Antarctica-Europa: Diving Robot Finds Life

Scientists developed a new robot to delve deep under Antarctic ice to the seafloor below, hoping to find signs of life in the cold and harsh environment. They were surprised to find more than just signs.

Researchers at Georgia Tech Research Institute built a new robot that could handle going 1.5 kilometers (0.93 miles) below sea level and travel as far away as 3 kilometers (1.86 miles), recording video for researchers to study; they dubbed the robot “Icefin.” After cutting a footlong wide hole 20 meters (66 feet) deep into the Ross Ice Shelf, Antarctica’s largest ice shelf (about the size of Spain and situated on the southern side of the continent), they dropped Icefin down the frozen shaft and dove it down 500 meters to the seafloor.

What they recorded was a surprising amount of life. Principle research engineer Mick West said in a statement that “Biologists… were just amazed at the amount of biology at that location which included sea stars, sponges and anemones that were at the ocean bottom.” The sea life at the bottom dwells in conditions of water temperature below freezing, no sunlight, and the densest water on the planet.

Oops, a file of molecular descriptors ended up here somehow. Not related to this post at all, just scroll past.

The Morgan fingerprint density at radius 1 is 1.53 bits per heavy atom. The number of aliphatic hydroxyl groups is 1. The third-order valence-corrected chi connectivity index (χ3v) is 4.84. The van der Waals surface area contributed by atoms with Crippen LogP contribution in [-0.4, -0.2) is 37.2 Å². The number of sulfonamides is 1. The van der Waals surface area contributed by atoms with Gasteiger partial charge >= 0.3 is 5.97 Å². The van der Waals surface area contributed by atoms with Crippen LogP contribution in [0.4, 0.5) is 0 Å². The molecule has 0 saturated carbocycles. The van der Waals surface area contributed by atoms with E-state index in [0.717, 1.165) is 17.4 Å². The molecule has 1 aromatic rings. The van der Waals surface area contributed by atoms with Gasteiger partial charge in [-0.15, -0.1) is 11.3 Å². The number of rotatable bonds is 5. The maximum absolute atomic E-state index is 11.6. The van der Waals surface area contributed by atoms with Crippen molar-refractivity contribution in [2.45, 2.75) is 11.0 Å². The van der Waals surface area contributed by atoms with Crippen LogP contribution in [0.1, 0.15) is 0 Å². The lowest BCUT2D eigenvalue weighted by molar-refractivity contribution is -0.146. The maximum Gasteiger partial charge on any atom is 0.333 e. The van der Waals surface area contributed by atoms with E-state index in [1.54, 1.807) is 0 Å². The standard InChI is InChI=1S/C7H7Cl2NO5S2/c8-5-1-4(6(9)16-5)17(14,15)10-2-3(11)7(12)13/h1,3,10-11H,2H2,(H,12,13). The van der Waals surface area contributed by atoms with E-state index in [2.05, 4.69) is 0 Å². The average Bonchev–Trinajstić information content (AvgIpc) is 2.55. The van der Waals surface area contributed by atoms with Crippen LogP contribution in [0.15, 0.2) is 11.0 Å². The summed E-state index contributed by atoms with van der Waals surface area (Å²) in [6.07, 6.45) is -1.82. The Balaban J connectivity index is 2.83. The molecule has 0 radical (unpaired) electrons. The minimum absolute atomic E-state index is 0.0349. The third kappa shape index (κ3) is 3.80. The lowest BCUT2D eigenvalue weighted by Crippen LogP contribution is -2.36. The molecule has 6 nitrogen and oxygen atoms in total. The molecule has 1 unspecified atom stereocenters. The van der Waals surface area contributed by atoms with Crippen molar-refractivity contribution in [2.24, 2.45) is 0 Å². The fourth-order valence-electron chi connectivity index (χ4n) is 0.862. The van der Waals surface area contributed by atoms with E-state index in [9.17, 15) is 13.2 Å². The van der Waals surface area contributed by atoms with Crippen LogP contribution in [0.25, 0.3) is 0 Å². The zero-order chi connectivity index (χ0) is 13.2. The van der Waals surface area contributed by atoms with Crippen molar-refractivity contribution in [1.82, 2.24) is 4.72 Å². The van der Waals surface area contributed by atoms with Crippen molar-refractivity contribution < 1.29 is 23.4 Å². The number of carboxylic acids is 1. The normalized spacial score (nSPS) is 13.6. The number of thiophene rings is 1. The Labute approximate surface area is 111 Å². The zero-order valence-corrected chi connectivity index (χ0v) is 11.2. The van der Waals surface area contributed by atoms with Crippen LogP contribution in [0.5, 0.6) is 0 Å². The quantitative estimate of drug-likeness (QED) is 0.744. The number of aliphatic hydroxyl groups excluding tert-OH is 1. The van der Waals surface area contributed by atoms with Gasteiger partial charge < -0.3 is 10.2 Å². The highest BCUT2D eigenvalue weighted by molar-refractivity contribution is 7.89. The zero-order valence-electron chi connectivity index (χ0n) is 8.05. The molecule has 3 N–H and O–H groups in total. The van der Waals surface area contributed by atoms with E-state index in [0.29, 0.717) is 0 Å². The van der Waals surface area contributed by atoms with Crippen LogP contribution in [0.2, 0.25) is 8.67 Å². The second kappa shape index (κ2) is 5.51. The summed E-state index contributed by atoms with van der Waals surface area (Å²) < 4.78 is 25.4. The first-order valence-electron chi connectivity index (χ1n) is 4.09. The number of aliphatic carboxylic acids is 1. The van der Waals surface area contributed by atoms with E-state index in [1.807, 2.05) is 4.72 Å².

Antarctica-Europa Diving Robot Finds Life - Clapway

Assistant Professor of Earth and Atmospheric Sciences at Georgia Tech Britney Schmidt said that “We saw evidence of a complex community on the seafloor that has never been observed before, and unprecedented detail on the ice-ocean interface that hasn’t been achieved before.” Schmidt went on to say that the research has more than just an Earthly focus. Icefin was also a test to see what sort of probe design would work best to explore under the ice of other planets and moons — such as Europa, Jupiter’s moon, which has ice-capped oceans that the researchers note is very similar to the sea underneath the Ross Ice Shelf.

A difficult obstacle for the engineering Icefin was the navigation system. Because it had to go under the ice, GPS would not work. Instead the researchers used SLAM, or simultaneous localization and mapping. SLAM uses complex algorithms, using factors such as the features of the ice above and the seafloor below, to triangulate its position. Along with finding Icefin’s position, West noted that it helps create a rough 3D framework to understand the world below the ice.

For more arctic  breath takers,  watch Eric Larsen’s visual story about his polar journey through the North Pole, the South Pole, and Mount Everest: